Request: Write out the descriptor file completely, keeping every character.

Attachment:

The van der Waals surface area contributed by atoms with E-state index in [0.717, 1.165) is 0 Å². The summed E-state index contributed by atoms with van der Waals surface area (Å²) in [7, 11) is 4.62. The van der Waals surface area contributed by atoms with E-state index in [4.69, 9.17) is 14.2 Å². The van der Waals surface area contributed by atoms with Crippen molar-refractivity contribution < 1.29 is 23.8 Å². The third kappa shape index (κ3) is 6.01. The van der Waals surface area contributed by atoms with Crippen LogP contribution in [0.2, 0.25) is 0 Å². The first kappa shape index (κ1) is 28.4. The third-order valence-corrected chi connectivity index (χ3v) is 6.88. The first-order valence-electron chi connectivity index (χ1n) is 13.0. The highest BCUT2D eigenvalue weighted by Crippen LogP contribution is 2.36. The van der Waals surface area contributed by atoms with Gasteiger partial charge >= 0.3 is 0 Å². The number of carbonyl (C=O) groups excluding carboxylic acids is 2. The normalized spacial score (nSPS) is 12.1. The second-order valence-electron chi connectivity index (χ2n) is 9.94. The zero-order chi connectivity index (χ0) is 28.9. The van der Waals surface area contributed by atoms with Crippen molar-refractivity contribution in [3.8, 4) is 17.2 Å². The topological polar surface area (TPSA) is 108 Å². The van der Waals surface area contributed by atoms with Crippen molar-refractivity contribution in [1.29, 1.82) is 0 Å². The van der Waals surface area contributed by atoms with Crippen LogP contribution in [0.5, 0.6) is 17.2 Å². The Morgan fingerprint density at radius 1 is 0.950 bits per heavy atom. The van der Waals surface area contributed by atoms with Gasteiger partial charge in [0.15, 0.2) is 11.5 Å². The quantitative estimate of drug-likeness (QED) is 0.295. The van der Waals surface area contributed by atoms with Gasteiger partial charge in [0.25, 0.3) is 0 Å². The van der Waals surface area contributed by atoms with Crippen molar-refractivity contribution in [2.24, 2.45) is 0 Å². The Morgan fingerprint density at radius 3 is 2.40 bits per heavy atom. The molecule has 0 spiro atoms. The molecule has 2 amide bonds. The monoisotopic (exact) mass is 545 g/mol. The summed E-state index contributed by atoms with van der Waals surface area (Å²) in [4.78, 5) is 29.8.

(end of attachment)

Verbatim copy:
The van der Waals surface area contributed by atoms with E-state index in [0.717, 1.165) is 0 Å². The summed E-state index contributed by atoms with van der Waals surface area (Å²) in [7, 11) is 4.62. The van der Waals surface area contributed by atoms with E-state index in [4.69, 9.17) is 14.2 Å². The van der Waals surface area contributed by atoms with Crippen molar-refractivity contribution < 1.29 is 23.8 Å². The third kappa shape index (κ3) is 6.01. The van der Waals surface area contributed by atoms with Crippen LogP contribution in [0.2, 0.25) is 0 Å². The first kappa shape index (κ1) is 28.4. The third-order valence-corrected chi connectivity index (χ3v) is 6.88. The first-order valence-electron chi connectivity index (χ1n) is 13.0. The highest BCUT2D eigenvalue weighted by Crippen LogP contribution is 2.36. The van der Waals surface area contributed by atoms with Gasteiger partial charge >= 0.3 is 0 Å². The number of carbonyl (C=O) groups excluding carboxylic acids is 2. The normalized spacial score (nSPS) is 12.1. The second-order valence-electron chi connectivity index (χ2n) is 9.94. The zero-order chi connectivity index (χ0) is 28.9. The van der Waals surface area contributed by atoms with Crippen molar-refractivity contribution in [3.8, 4) is 17.2 Å². The topological polar surface area (TPSA) is 108 Å². The van der Waals surface area contributed by atoms with Crippen molar-refractivity contribution in [1.29, 1.82) is 0 Å². The van der Waals surface area contributed by atoms with Crippen LogP contribution in [0.5, 0.6) is 17.2 Å². The Morgan fingerprint density at radius 1 is 0.950 bits per heavy atom. The van der Waals surface area contributed by atoms with Gasteiger partial charge in [0.15, 0.2) is 11.5 Å². The quantitative estimate of drug-likeness (QED) is 0.295. The van der Waals surface area contributed by atoms with Gasteiger partial charge in [0.25, 0.3) is 0 Å². The van der Waals surface area contributed by atoms with Crippen molar-refractivity contribution in [2.24, 2.45) is 0 Å². The Morgan fingerprint density at radius 3 is 2.40 bits per heavy atom. The molecule has 0 spiro atoms. The molecule has 2 amide bonds. The monoisotopic (exact) mass is 545 g/mol. The summed E-state index contributed by atoms with van der Waals surface area (Å²) in [4.78, 5) is 29.8.